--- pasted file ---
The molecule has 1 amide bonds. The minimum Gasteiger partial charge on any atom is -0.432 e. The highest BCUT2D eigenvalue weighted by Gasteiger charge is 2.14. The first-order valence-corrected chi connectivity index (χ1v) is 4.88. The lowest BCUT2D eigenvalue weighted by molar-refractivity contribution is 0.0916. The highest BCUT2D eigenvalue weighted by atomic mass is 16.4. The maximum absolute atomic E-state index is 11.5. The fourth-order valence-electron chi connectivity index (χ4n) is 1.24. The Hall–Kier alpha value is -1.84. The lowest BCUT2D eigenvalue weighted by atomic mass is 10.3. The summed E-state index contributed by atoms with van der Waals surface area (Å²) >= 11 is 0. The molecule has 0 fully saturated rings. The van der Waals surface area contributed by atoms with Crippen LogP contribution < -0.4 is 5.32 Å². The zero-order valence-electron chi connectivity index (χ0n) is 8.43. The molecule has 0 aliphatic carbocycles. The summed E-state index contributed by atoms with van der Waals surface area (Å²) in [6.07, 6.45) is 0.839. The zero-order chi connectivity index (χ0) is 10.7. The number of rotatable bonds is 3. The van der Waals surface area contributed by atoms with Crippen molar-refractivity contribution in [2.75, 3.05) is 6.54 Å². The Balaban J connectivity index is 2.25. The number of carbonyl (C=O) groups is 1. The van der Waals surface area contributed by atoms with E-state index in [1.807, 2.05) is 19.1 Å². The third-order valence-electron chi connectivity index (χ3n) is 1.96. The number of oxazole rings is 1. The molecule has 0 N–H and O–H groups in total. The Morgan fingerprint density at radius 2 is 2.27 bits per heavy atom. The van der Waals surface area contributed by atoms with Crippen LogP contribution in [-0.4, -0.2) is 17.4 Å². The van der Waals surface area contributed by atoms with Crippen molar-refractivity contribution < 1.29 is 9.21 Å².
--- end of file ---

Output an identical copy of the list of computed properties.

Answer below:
The molecule has 1 amide bonds. The minimum Gasteiger partial charge on any atom is -0.432 e. The highest BCUT2D eigenvalue weighted by Gasteiger charge is 2.14. The first-order valence-corrected chi connectivity index (χ1v) is 4.88. The lowest BCUT2D eigenvalue weighted by molar-refractivity contribution is 0.0916. The highest BCUT2D eigenvalue weighted by atomic mass is 16.4. The maximum absolute atomic E-state index is 11.5. The fourth-order valence-electron chi connectivity index (χ4n) is 1.24. The Hall–Kier alpha value is -1.84. The lowest BCUT2D eigenvalue weighted by atomic mass is 10.3. The summed E-state index contributed by atoms with van der Waals surface area (Å²) >= 11 is 0. The molecule has 0 fully saturated rings. The van der Waals surface area contributed by atoms with Crippen LogP contribution < -0.4 is 5.32 Å². The zero-order valence-electron chi connectivity index (χ0n) is 8.43. The molecule has 0 aliphatic carbocycles. The summed E-state index contributed by atoms with van der Waals surface area (Å²) in [6.07, 6.45) is 0.839. The zero-order chi connectivity index (χ0) is 10.7. The number of rotatable bonds is 3. The van der Waals surface area contributed by atoms with Crippen molar-refractivity contribution in [2.75, 3.05) is 6.54 Å². The Balaban J connectivity index is 2.25. The number of carbonyl (C=O) groups is 1. The van der Waals surface area contributed by atoms with E-state index in [1.807, 2.05) is 19.1 Å². The third-order valence-electron chi connectivity index (χ3n) is 1.96. The number of oxazole rings is 1. The molecule has 0 N–H and O–H groups in total. The Morgan fingerprint density at radius 2 is 2.27 bits per heavy atom. The van der Waals surface area contributed by atoms with Crippen LogP contribution in [-0.4, -0.2) is 17.4 Å². The van der Waals surface area contributed by atoms with Crippen molar-refractivity contribution < 1.29 is 9.21 Å².